As described in EPA's guidance dated September 13, 2013,[13] an infrastructure SIP submittal should demonstrate that one or more air agencies has the authority to implement a comprehensive PSD permit program under CAA title I part C for all PSD-subject sources located in areas that are designated attainment or unclassifiable for one or more NAAQS. EPA interprets the PSD elements to require that a state's infrastructure SIP submittal for a particular NAAQS demonstrate that the state has a complete PSD permitting program in place covering all regulated NSR pollutants. A state's PSD permitting program is complete for the PSD elements if EPA has already approved or is simultaneously approving the state's implementation plan with respect to all structural PSD requirements [14] that are due under the EPA regulations or the CAA on or before the date of EPA's proposed action on the infrastructure SIP submittal.

    On September 14, 2016, EPA partially approved and partially disapproved the PSD elements of North Carolina's infrastructure SIP submittals for the following NAAQS: 1997 Annual and 24-hour PM2.5; 2006 24-hour PM2.5; 2008 lead; 2008 8-hour ozone; 2010 NO2; 2010 SO2; and 2012 Annual PM2.5. See 81 FR 63107. The partial disapproval was limited to the PM2.5 increment requirements of the 2010 PM2.5 Rule for these infrastructure SIP submittals. North Carolina submitted its October 17, 2017, SIP revision to EPA to correct the deficiencies in the State's PSD permitting program, and, as previously discussed, EPA is proposing to approve this SIP revision. If EPA's proposed action is finalized, North Carolina's SIP will include a complete PSD program that addresses all structural PSD requirements due under the CAA and EPA regulations. Because EPA proposes to approve North Carolina's SIP revisions for the PSD program, it is also proposing approval of the October 17, 2017, submittal for the PSD infrastructure SIP requirements of sections 110(a)(2)(C), 110(a)(2)(D)(i)(II), and 110(a)(2)(J) for the 2008 lead NAAQS, 2008 ozone NAAQS, 2010 SO2 NAAQS, 2010 NO2 NAAQS, and 1997, 2006 and 2012 PM2.5 NAAQS.[15]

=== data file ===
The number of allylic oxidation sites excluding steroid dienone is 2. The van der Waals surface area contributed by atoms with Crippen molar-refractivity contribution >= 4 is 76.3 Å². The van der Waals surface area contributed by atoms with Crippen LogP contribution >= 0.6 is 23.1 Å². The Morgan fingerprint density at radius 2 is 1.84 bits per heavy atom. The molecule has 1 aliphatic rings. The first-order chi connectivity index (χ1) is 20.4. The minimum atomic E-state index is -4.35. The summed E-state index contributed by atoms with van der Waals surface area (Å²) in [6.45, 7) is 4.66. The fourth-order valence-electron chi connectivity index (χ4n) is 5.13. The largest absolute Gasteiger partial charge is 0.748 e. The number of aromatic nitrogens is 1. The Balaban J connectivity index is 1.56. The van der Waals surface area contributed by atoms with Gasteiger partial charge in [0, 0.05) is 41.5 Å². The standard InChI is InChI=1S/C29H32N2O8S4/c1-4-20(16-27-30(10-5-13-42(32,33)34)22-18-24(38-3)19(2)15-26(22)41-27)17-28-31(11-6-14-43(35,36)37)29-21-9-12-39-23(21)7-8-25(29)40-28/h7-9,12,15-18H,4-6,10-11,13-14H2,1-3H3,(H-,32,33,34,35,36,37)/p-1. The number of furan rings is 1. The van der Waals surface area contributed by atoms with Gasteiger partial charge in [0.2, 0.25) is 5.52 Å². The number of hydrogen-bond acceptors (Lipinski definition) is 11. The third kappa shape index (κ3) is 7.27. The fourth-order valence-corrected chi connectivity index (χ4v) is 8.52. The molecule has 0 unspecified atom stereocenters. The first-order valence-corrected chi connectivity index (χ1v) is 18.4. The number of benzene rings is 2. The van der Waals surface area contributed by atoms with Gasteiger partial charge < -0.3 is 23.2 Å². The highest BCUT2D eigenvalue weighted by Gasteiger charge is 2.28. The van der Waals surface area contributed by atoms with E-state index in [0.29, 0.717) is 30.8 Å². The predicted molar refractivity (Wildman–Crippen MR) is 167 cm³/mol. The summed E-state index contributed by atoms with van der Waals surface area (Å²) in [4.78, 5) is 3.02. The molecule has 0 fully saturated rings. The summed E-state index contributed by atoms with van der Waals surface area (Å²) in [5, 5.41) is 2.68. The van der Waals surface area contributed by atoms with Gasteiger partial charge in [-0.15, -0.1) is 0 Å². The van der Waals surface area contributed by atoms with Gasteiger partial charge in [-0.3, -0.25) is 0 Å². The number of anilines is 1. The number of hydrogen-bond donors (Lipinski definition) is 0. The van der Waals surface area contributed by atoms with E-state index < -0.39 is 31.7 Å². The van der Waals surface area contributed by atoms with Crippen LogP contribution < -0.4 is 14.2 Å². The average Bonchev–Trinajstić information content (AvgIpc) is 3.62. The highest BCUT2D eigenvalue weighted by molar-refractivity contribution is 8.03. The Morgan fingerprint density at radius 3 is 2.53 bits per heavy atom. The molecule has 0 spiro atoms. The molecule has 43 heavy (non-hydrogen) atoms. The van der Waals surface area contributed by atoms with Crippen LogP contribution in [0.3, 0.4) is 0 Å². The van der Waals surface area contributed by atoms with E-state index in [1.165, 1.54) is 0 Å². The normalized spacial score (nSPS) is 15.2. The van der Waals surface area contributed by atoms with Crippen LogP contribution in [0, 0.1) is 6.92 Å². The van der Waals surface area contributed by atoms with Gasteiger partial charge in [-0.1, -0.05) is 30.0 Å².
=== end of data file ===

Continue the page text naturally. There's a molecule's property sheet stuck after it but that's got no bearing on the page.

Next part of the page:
VI. Incorporation by Reference

    In this rule, EPA is proposing to include in a final EPA rule regulatory text that includes incorporation by reference. In accordance with requirements of 1 CFR 51.5, EPA is proposing to incorporate by reference North Carolina's regulations 15A NCAC 02D .0530, entitled “Prevention of Significant Deterioration,” effective September 1, 2017. EPA has made, and will continue to make, these documents generally available through www.regulations.gov and in hard copy at the EPA Region 4 office (see the ADDRESSES section of this preamble for more information).

    VII. Proposed Actions

    EPA is proposing to approve changes to the North Carolina SIP, provided by the NC DEQ, to EPA on October 17, 2017. These changes modify North Carolina's NSR permitting regulations codified at 15A 02D .0530—Prevention of Significant Deterioration and include the adoption of some federal requirements respecting implementation of the PM2.5 NAAQS through the NSR permitting program. Specifically, EPA is proposing to approve North Carolina's October 17, 2017, SIP submittal as it relates to the requirements to comply with EPA's 2010 PSD PM2.5 Rule. EPA also notes that North Carolina's incorporation by reference of EPA's PSD regulations as of July 1, 2014, includes EPA's amendment to the definition of “regulated NSR pollutant” concerning condensable PM promulgated on October 25, 2012.

    If EPA finalizes all of the actions proposed in this notice, the version of 15A NCAC 02D .0530 (PSD) that became effective in the State on September 1, 2017, will be incorporated into North Carolina's SIP. As a result of the proposed approval of North Carolina's October 17, 2017, SIP submittal, EPA is also proposing to approve portions of the PSD elements of North Carolina's infrastructure SIP submittals (i.e., CAA sections 110(a)(2)(C), 110(a)(2)(D)(i)(II), and 110(a)(2)(J)) for the 1997 Annual and 24-hour PM2.5, 2006 24-hour PM2.5, 2008 lead, 2008 8-hour ozone, 2010 SO2, 2010 NO2 and the 2012 Annual PM2.5 NAAQS. If EPA finalizes this proposed approval action, that final action will remove EPA's obligation under section 110(c) to promulgate a FIP to address the PM2.5 increments requirements of EPA's 2010 PSD PM2.5 Rule PSD and the related PSD elements for the above listed infrastructure SIPs.

    VIII. Statutory and Executive Order Reviews

    Under the CAA, the Administrator is required to approve a SIP submission that complies with the provisions of the Act and applicable Federal regulations. See 42 U.S.C. 7410(k); 40 CFR 52.02(a). Thus, in reviewing SIP submissions, EPA's role is to approve state choices, provided that they meet the criteria of the CAA. This action merely proposes to approve state law as meeting Federal requirements and does not impose additional requirements beyond those imposed by state law. For that reason, these proposed actions: